There’s more to this tomato trellis than initially meets the eye…
After months of digging up thick sod to make room for veggies, it was tempting to make a quick run to Home Depot to buy metal cages for tomato transplants. Shaking and beating patches of well-established grass to release the soil for veggie transplants has led to a sore knee and back, and tired legs and forearms. So, with tomato plants still in pots and beginning to flower, the urge was on to get these tomatoes planted soon!
It was automatic in my brain, to jump in my car, burn the petrol, buy some cages from the store (which of course are made from a finite source of metal from the earth and produced and transported long distances, burning more coal or gas or whatever it takes to bring this convenience to my doorstep), and make quick work of it.
It barely occurred to me that I could DIY this project. It wasn’t until Tessa and I were standing at Home Depot that we both realized that there is probably a better and more sustainable way to support our tomato vines. We went back home and I did 5 minutes of google research and found at least 5 methods for supporting tomatoes. I chose the easiest method.
As you can see in the picture, I took a tree branch that I already had laying right next to the garden bed, which I had sawed down with my electric chainsaw several weeks prior. I cut this in half in 30 seconds and I had my two end poles. I remembered that I had one extra T-post laying near the barn, so I used that as the center post. Then, I took twine and ran lines connecting each post (we probably need to add a few more lines of twine to really give our plants the support they need).
This small project turned from unsustainable to sustainable. Instead of using metal cages whose production uses up valuable finite resources, I re-used materials (t-post) and used more quickly renewable resources (wood and twine). This small project also turned from another $60 expenditure (less financially sustainable) to literally pennies (more financially sustainable). We also think that the natural look of the branches and twine is more aesthetically pleasing to to the eye than rows of metal cages.
Small decisions are made constantly throughout our day, and they may seem trivial. On the other hand, I can’t help to think that we have become very quick to “buy” what we instinctually feel we “need” in our culture. Tomatoes need support, so we automatically go to the store to buy a cage.
I believe this knee-jerk “buying stuff to solve our problems” reaction is intricately linked to advertising that bombards us on television, which is expertly crafted by psychologists to appeal to our feelings of “not good enough or not capable enough” to be and do on our own. This cycle of advertising and mindless spending produces a quick dose of dopamine in our brains that feels good for a while when we shop and purchase, yet it is a temporary medication without treating the underlying condition.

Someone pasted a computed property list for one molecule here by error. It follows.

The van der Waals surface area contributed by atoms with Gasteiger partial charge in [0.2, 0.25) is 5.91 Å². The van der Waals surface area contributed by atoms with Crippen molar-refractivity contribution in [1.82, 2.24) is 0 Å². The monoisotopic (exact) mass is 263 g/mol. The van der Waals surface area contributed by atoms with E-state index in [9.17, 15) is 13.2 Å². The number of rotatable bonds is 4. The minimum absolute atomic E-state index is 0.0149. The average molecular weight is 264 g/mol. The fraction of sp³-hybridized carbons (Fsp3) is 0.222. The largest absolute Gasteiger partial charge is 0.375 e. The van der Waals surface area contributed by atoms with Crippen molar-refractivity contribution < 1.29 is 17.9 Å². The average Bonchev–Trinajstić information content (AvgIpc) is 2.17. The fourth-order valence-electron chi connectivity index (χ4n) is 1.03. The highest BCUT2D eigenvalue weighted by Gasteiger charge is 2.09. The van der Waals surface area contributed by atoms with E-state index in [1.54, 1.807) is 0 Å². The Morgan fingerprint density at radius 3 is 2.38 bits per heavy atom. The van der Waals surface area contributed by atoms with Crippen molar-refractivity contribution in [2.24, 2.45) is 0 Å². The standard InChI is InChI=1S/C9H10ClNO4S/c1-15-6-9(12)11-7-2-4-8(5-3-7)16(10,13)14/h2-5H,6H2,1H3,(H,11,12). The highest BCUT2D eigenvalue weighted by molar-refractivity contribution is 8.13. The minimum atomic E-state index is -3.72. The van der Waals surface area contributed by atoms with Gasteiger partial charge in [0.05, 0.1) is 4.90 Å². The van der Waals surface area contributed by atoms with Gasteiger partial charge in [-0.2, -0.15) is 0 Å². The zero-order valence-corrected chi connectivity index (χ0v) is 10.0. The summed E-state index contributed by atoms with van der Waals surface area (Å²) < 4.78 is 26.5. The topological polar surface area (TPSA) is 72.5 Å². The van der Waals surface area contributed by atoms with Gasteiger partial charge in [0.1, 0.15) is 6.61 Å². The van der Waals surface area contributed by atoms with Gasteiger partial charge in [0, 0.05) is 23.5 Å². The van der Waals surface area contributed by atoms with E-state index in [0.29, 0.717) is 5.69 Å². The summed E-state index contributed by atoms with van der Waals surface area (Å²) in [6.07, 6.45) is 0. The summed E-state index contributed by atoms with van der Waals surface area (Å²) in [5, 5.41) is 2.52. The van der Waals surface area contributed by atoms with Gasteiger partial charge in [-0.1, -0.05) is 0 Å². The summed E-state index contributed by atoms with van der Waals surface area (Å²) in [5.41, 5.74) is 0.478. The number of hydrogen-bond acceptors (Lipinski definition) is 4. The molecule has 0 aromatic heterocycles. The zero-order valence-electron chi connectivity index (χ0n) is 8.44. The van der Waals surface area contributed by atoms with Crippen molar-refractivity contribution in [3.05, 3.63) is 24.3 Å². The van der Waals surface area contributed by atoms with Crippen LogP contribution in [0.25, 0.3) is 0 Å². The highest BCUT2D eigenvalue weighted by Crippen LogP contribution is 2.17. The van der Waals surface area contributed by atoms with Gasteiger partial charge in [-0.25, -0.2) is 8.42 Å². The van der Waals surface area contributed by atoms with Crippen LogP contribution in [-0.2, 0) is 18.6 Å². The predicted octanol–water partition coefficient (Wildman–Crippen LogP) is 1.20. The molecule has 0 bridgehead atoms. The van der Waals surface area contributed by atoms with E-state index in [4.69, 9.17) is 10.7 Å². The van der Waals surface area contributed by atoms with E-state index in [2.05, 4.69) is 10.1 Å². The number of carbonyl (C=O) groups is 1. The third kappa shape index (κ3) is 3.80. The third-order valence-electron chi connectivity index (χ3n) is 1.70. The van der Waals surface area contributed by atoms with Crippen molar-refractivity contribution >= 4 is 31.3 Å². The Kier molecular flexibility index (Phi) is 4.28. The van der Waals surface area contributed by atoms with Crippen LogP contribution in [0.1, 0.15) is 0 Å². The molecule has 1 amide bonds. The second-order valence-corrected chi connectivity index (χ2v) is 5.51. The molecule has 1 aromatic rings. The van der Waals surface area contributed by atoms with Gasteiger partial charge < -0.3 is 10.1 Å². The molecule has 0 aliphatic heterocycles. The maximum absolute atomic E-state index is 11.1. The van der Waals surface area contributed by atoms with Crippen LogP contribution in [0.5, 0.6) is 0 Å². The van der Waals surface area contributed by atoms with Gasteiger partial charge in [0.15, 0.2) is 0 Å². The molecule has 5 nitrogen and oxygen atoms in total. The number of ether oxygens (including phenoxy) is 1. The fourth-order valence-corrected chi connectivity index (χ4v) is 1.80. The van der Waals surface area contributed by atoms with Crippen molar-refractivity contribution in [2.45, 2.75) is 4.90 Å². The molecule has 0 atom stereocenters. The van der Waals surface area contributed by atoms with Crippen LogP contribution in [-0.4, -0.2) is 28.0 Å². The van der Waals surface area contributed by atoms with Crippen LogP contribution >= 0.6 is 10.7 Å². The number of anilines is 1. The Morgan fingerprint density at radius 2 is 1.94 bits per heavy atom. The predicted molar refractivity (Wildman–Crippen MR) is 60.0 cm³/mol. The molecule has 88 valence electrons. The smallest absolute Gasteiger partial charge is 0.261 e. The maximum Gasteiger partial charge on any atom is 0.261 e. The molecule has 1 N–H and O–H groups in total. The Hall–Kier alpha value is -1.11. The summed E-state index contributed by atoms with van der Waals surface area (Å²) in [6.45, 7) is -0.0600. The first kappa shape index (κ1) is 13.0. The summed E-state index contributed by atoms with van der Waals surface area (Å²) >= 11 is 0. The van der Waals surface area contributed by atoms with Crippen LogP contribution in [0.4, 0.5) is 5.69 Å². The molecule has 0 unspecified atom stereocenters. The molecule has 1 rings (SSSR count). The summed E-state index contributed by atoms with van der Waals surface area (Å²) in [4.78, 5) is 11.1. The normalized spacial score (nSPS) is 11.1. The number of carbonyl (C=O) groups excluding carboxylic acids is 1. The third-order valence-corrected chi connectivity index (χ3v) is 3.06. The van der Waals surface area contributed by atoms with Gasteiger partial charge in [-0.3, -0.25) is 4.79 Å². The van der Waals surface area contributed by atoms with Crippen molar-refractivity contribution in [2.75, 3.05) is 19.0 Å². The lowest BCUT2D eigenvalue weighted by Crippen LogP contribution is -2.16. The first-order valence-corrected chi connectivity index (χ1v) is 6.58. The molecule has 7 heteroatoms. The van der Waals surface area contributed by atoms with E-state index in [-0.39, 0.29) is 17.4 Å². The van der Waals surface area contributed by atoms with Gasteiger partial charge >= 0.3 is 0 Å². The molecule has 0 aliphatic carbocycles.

We have become somewhat disconnected from the land, using its resources for our own pleasure, convenience, and economic benefit. From the field of Ecopsychology, we hypothesize that this disconnection from the land produces an underlying feeling of unwholeness and longing. We search for “things”, people and products to help us feel whole and happy again.
Advertisers prey on this and psychologists in marketing and advertising help them, and they use it to create our current day situation, where we instictually jump in the car or hop on Amazon to buy whatever we “need”.
Yet, as we have seen with the tomato trellis, it is actually more rare that we ever “need” to buy most things. Especially on some land, with a small homestead, you can find, grow, raise, cut down, barter, and borrow from the land and neighbors. It may start with a simple tomato trellis made from renewable and re-usable resources on our own land, to show respect and connection to our land and boldly go against the grain of advertising and mindless spending; but sustainable living goes a bit deeper.
Sustainable living puts a theory into action, by re-building a connection to our land and our community. And it connects us back to our own capabilities to create things.
With my hands in the dirt and carrying a log on my back, I can actually feel the healing throughout my body and mind; where this deeper wound of disconnection that is not adequately managed by the band-aid dopamine rush of buying and spending, is replaced by awareness, appreciation, and joy with the land and my family.
Oh ya, and isn’t Aza cute in this picture!
If this idea intrigues you, try a little experiment….
Over the next week notice when you are about to buy something and consider if it is actually something you could make yourself, or use what you already have, or just somehow do differently that is more in alignment with your values? Share with us what comes up in the comments below!
For us, this moment of “consumer mindfulness” and getting off our autopilot of just buying what we need, allows us to have fun being creative, saves us money, and feels great to be living in alignment with our value of sustainability and self-sufficiency.
By IAN CHITTLE